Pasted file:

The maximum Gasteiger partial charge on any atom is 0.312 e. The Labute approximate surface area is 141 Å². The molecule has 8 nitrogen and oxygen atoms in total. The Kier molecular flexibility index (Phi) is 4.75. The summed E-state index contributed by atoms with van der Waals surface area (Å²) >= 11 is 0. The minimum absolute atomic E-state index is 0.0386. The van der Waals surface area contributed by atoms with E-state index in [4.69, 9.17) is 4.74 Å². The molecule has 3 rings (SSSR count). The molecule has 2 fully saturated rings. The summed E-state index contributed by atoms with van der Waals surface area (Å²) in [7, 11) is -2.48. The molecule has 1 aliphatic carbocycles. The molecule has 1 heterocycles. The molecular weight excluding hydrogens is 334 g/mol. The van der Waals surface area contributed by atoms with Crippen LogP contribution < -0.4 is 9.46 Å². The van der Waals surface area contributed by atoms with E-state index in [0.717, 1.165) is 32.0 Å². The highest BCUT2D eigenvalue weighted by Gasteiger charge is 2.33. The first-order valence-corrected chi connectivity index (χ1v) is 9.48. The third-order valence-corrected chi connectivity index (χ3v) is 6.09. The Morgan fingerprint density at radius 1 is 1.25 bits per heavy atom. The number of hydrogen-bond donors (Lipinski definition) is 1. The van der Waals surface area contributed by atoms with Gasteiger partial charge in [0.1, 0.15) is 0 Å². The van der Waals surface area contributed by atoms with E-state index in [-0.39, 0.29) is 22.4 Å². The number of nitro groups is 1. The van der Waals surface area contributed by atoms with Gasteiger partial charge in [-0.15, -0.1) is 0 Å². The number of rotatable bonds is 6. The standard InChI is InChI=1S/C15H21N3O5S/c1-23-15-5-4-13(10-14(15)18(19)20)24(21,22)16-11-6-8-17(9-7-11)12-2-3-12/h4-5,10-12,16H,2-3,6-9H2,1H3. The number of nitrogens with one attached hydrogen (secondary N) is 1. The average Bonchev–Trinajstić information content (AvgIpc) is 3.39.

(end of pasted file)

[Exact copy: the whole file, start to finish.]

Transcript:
The maximum Gasteiger partial charge on any atom is 0.312 e. The Labute approximate surface area is 141 Å². The molecule has 8 nitrogen and oxygen atoms in total. The Kier molecular flexibility index (Phi) is 4.75. The summed E-state index contributed by atoms with van der Waals surface area (Å²) >= 11 is 0. The minimum absolute atomic E-state index is 0.0386. The van der Waals surface area contributed by atoms with E-state index in [4.69, 9.17) is 4.74 Å². The molecule has 3 rings (SSSR count). The molecule has 2 fully saturated rings. The summed E-state index contributed by atoms with van der Waals surface area (Å²) in [7, 11) is -2.48. The molecule has 1 aliphatic carbocycles. The molecule has 1 heterocycles. The molecular weight excluding hydrogens is 334 g/mol. The van der Waals surface area contributed by atoms with Crippen LogP contribution < -0.4 is 9.46 Å². The van der Waals surface area contributed by atoms with E-state index in [0.717, 1.165) is 32.0 Å². The highest BCUT2D eigenvalue weighted by Gasteiger charge is 2.33. The first-order valence-corrected chi connectivity index (χ1v) is 9.48. The third-order valence-corrected chi connectivity index (χ3v) is 6.09. The Morgan fingerprint density at radius 1 is 1.25 bits per heavy atom. The number of hydrogen-bond donors (Lipinski definition) is 1. The van der Waals surface area contributed by atoms with Gasteiger partial charge in [0.1, 0.15) is 0 Å². The van der Waals surface area contributed by atoms with E-state index in [-0.39, 0.29) is 22.4 Å². The number of nitro groups is 1. The van der Waals surface area contributed by atoms with Gasteiger partial charge in [-0.15, -0.1) is 0 Å². The number of rotatable bonds is 6. The standard InChI is InChI=1S/C15H21N3O5S/c1-23-15-5-4-13(10-14(15)18(19)20)24(21,22)16-11-6-8-17(9-7-11)12-2-3-12/h4-5,10-12,16H,2-3,6-9H2,1H3. The number of nitrogens with one attached hydrogen (secondary N) is 1. The average Bonchev–Trinajstić information content (AvgIpc) is 3.39.